BY ALICIA MUNDY An unlikely band of six Republicans stands poised to undo the new network ownership cap of 45%, voted by the Federal Communications Commission on June 2. A bipartisan bill, S-1046, sponsored by Ted Stevens (R-Alaska) and Fritz Hollings (D-S.C.), would roll back the network cap to 35%. The bill will likely be voted out of the Senate Commerce Committee to the Senate floor on Thursday, July 19, unhampered by the committee’s chairman, John McCain (R-Ariz.) Every GOP waffler on that committee is now under the microscope, as lobbyists, FCC officials, reporters and smiling Democrats scrutinize their loyalty, deregulatory history, personal friendships, National Association of Broadcasters ties and actual telecom knowledge. The crew includes McCain, Stevens, Conrad Burns (Mont.), Kay Bailey Hutchison (Texas), Olympia Snowe (Maine) and Trent Lott (Miss.). The first question on everyone’s lips is “Where is McCain coming from?” The answer: No one knows. As chairman, McCain could tie up this bill in committee. Instead, without supporting it, he is allowing it to move forward. Perhaps that’s because it has 29 cosponsors, including conservative Republicans Elizabeth Dole (N.C.), Wayne Allard (Colo.) and Jim Bunning (Ky.) . On June 3, McCain was quoted by Reuters saying he might offer legislation to contain media ownership. Few were more surprised by this news than GOP staffers, one of whom said McCain loyalists were “all confused.” McCain used to tell reporters that he was one of only two senators to vote against the Telecom Act of 1996 because it did not deregulate enough. In the last few years, that cant has migrated into rhetoric about the dangers of media consolidation, especially in radio and the cable industry. But he openly supported raising the cap in the past. Some analysts believe McCain thinks the bill will die in the Senate, so perhaps this way he keeps peace on his committee. But scary things have happened on the Senate floor before. Stevens is another enigma. Conservative and deregulatory, he is also from a state with strong local broadcasters, says an investment firm analyst who requested anonymity; he doesn’t really act in tandem a lot with McCain; and he is a longtime pal of Hollings, the last New Deal Democrat standing. When he announced their bill to lower the cap, it sent a strong signal that negative reaction to the FCC’s changes would not be brushed aside easily. Lott doesn’t like McCain, loves the National Association of Broadcasters and is a very old friend of NAB president Eddie Fritts. Snowe has always been a moderate Republican, independent and sometimes uncertain about the details of telecom measures. Burns is an old broadcaster himself, and might as well bear an NAB tattoo; but he can count. Hutchison isn’t as worried about the cap as she is about newspaper cross-ownership (she’s been the butt of Belo Corp. stories), an issue that also concerns Lott (who gets bad press from Mississippi papers). Byron Dorgan (D-N.D.) would like the bill to include a provision reinstituting the ban on newspaper cross-ownership. However, Democrats thinking strategically are advising him to let them push a “clean” bill on the network cap, and not hamstring it with a second issue that could lose them GOP support. There’s a companion cap bill in the House by Republican Richard Burr (N.C.), a friend of NAB-er Jim Goodman of Capitol Broadcasting. He’s opposed by Commerce Chair Billy Tauzin (R-La.) and Telecom Chair Fred Upton (R-Mich). But if the Senate bill gets a strong push in its committee, and traction for a good floor fight, there may be more hope for it in the House.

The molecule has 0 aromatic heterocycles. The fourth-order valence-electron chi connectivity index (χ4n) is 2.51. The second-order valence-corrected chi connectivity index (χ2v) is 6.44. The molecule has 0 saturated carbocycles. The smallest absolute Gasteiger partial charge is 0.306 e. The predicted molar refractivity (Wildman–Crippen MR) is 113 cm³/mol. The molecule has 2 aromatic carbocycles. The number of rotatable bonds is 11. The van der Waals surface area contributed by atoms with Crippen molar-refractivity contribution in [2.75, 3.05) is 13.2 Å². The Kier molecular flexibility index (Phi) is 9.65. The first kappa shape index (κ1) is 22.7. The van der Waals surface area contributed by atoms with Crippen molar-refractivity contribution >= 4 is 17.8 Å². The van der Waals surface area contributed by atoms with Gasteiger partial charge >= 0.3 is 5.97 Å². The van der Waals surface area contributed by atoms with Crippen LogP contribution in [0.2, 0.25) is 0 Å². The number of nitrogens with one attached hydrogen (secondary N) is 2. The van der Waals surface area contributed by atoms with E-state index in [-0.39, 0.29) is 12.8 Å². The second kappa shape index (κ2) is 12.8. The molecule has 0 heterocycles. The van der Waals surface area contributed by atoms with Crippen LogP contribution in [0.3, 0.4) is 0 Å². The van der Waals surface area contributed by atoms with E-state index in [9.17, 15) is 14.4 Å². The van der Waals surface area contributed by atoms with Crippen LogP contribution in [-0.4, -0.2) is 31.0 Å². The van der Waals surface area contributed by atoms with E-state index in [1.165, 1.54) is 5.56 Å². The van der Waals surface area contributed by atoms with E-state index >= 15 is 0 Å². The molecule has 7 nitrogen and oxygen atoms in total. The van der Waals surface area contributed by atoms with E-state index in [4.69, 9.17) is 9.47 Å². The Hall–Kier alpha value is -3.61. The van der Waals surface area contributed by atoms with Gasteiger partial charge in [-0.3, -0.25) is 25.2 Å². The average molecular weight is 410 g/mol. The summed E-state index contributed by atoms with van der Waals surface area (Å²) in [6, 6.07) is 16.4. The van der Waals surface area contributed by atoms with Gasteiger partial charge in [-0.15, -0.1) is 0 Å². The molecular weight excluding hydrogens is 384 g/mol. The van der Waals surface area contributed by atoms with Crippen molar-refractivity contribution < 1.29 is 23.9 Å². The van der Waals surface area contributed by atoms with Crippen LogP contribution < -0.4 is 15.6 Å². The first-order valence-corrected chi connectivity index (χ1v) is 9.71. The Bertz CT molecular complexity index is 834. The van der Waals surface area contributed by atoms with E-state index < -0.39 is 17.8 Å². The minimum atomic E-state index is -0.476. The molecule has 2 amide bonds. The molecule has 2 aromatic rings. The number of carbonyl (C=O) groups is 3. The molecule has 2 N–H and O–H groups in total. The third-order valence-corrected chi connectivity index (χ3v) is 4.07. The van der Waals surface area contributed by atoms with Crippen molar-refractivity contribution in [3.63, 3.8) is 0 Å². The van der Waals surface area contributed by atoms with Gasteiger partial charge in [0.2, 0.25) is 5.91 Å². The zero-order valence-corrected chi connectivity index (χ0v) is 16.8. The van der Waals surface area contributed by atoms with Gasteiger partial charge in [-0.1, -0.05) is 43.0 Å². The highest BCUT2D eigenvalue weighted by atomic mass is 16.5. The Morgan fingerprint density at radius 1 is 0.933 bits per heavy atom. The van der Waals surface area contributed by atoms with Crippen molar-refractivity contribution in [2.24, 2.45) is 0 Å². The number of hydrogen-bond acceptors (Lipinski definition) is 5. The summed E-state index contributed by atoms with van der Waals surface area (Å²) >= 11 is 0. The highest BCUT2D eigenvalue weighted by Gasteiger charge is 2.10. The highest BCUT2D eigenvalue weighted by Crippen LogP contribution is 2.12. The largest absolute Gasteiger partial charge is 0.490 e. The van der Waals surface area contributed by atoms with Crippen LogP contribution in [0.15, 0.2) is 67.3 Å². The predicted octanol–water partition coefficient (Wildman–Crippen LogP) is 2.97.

The Daily


Effros: The Utility of Competition

the underlying theories now being bandied about for either regulating broadband internet access services (BIAS) as a utility or something that should be freely competitive are in major conflict.

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